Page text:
Next, he proposed that I interrupt a worship service, particularly one in which the pastor is preaching some sort of message that normalizes or even celebrates Western sociopolitical values that stand in opposition to the life and teaching of Jesus. For starters, I work on Sundays, which makes it hard to find a time to do this. Second, I'm not sure how to do it in a way that actually teaches anyone anything, rather than just drawing negative attention to myself. Maybe if it was planned with a "friendly" pastor to actually be a part of the service, in which we process and discuss with some intention afterward. That could really be interesting.
Finally, he suggested I find a local mega-church (not easy in Portland) in which the bookstore sells books about Prosperity Gospel, and perform an act of temple cleansing, including turning over a few tables. Even he admitted that he probably wouldn't have the nerve to do this himself, but thought it would be cool if I could pull it off.
Don't hold your breath, Mark.
On the the Gospel study this month, which is coincidentally also the Gospel of Mark (no connection as far as I know): So far, I'm only three chapters in, but in considering it with the lens of Christian anarchism, I'm most certainly seeing things in a fresh way. Although there are general accounts of Jesus healing lots of people, the ones specifically elaborated on in the beginning of Mark are unequivocally, intentionally political in nature.
First, Jesus performs an exorcism within the inner walls of the temple, and does so with temple scribes witnessing. And as if that weren't enough of a repudiation to their authority, it says he taught with real authority, unlike their tendency simply to spout memorized scripture. And then the spirit he's casting out names him as "The Holy One of God." Talk about the ultimate act of defiance against temple authority.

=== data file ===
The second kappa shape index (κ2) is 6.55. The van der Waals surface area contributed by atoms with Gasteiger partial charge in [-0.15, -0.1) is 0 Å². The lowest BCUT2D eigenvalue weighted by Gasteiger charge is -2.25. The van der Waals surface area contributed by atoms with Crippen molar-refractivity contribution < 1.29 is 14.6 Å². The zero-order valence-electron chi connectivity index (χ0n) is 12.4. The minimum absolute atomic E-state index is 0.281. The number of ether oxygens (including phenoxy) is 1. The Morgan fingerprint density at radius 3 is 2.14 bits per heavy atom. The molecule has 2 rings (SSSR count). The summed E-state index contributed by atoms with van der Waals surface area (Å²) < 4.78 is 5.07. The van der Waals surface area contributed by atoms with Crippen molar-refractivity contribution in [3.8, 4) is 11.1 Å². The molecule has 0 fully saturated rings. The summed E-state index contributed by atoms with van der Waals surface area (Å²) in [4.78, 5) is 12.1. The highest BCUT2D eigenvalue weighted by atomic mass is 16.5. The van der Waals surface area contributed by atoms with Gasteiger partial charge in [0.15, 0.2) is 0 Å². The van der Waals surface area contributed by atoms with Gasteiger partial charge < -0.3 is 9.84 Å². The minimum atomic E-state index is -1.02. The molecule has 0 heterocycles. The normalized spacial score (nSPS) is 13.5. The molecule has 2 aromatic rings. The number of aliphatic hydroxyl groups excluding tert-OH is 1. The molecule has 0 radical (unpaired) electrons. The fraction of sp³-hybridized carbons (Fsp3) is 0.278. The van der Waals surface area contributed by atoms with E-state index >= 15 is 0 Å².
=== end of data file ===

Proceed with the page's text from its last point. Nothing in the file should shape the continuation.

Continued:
Then he heals a leper, and instead of ordering him to tell others, he tells him to go straight to the temple, to offer the ritual cleansing and defy them to turn him away, one who previously was unworthy. Not long after, he heals a paralytic as scribes witness again. But before that, he performs what he knows they will claim is blasphemy by forgiving the man's sins. It's not the obvious choice, given the man's ailments. Instead it's a repudiation of their power as temple officials to dole out forgiveness as some favor over which they have any authority.
He's challenged twice about violations of the Sabbath too, to which he responds that the Law they hold over people was meant to serve people, and not the other way around. But the Law he's challenging is the source of the temple officials' power. He's using miracles not simply as an act of love, or to demonstrate his divinity; he's directly confronting the authority they have wielded over the people they were supposed to serve for too long.
So here we are, with Jesus leading me down an anarchist path, and me wondering how in the hell to try and follow such a lead. The good news, in some ways at least, is that I'm not Jesus, and I don't have to be. But we all know there are systems and structures of power all around us that wreak violence on us, our sisters and brothers.
So the lingering question we're all afraid to ask is: what the hell are we going to do about it?
Want to follow along on this journey, and maybe even join in? Search "#MyJesusProject," or on Facebook and Twitter. You can also go to the My Jesus Project website to follow the project or add your email address to take part in it.